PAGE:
[Clinton, N.C.] – An act of kindness can cause a domino effect. That is the signature line in the email from Evert Cruz. A student in Sampson Community College’s Cultural Immersion class, Cruz is also a teacher and Spanish translator for Sampson County Schools. He is taking the course at SCC as part of professional development for his work with the school system.
“My family is from Oaxaca, Mexico and we moved here to work in the agriculture fields,” says Cruz. After graduating from Union High School, Sampson Community College and Fayetteville State University, Cruz began translating Spanish for schools in Sampson County. “My parents instilled the value of education at an early age.”
Patricia Willoughby, Department Chair of the Community Spanish Interpreter program at SCC says this background prepared Cruz for an interesting job for which she referred him. “I got a phone call yesterday from a lady who needed a Spanish interpreter to interpret at the Sampson County Jail,” says Willoughby. Not exactly a high school classroom, but she told Cruz about the request.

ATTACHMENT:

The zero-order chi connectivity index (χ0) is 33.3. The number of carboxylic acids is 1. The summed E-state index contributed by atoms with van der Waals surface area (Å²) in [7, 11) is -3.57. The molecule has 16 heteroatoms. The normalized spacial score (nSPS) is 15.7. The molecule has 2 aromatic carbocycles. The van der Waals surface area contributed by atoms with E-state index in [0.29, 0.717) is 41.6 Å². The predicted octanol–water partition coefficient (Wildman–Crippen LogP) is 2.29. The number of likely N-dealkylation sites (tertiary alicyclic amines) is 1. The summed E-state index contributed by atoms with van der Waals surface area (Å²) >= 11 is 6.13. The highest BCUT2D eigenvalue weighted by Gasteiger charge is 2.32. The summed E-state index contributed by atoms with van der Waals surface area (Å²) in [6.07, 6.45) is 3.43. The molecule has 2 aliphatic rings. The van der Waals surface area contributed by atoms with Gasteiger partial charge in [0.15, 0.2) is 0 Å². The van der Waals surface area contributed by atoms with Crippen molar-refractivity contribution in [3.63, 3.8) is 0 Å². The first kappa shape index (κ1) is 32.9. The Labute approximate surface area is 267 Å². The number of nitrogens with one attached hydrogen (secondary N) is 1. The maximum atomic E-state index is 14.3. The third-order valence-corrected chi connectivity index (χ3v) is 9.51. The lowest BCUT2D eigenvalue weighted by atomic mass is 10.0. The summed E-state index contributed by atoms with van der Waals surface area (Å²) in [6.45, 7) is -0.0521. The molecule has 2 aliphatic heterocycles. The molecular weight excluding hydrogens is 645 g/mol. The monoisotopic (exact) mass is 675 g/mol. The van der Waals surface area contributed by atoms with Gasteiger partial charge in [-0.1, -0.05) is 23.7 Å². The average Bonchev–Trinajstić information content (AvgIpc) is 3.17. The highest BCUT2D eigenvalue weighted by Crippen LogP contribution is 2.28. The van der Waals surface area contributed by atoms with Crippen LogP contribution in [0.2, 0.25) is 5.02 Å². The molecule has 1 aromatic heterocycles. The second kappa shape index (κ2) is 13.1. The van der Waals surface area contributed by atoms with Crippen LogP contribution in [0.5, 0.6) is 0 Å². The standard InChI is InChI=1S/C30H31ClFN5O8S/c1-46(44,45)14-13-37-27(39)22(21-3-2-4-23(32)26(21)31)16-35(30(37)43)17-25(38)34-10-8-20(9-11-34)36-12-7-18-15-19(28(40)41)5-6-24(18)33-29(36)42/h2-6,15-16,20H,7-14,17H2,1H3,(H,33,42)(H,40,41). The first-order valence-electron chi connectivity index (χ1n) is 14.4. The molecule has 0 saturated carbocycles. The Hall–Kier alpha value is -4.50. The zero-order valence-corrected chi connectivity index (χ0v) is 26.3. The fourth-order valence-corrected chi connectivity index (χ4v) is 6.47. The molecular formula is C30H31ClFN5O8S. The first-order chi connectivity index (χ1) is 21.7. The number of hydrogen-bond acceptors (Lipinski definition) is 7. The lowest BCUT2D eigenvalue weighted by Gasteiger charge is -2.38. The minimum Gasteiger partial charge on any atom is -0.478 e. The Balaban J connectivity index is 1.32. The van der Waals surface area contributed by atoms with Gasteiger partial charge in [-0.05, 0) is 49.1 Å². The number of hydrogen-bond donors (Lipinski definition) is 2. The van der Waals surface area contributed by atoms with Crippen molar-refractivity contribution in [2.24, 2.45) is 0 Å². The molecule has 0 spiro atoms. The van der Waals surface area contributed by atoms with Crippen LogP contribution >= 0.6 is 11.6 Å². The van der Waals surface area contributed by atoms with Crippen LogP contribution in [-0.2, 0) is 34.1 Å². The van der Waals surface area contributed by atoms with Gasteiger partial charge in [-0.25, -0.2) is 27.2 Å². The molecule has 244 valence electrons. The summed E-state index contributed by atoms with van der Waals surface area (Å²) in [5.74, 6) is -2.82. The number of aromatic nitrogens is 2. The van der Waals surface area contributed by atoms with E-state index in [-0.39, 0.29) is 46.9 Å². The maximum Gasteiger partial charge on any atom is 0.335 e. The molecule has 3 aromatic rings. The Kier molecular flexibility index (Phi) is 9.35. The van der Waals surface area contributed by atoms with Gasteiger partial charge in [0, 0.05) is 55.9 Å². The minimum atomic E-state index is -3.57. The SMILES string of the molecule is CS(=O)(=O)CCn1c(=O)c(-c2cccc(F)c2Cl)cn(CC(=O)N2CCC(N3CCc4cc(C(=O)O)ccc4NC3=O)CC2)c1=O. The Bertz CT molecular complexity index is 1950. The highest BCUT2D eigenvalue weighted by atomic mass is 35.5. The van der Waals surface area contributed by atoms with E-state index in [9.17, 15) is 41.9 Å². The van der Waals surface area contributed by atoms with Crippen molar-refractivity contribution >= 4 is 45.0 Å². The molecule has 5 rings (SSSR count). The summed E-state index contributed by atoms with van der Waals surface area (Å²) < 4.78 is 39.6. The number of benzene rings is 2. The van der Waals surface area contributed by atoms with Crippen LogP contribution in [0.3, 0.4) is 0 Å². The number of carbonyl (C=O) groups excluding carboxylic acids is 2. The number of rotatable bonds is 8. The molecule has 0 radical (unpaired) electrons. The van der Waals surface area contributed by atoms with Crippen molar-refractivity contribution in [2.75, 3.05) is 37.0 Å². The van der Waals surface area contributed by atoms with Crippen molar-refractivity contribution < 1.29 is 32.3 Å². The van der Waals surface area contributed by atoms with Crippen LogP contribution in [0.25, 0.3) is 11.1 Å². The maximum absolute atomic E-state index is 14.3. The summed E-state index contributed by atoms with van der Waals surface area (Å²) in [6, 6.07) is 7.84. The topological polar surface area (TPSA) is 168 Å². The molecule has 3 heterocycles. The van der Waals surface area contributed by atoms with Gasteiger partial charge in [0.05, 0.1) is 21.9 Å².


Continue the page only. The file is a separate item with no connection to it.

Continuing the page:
“I arrived at the jail not really knowing what to expect,” says Cruz. “I met with the attorney and the client and helped to translate communications regarding their case. It was a lot more comfortable than I thought it might be. At the end of the day, it made for a much easier interaction between the two. The attorney was very impressed and said he hopes to continue using my translating services in the future.”
Cruz is an example of how integral Spanish interpretation is within the community and the variety of ways it can help people from all walks of life. For more information about the Spanish Interpreter program at SCC, contact Patricia Willoughby at email@example.com.
About Sampson Community College: Sampson Community College is a member of the North Carolina Community College System, located in Clinton, NC in Sampson County. The college offers many programs to include two-year degrees, college transfer, continuing education and workforce development options and early college education.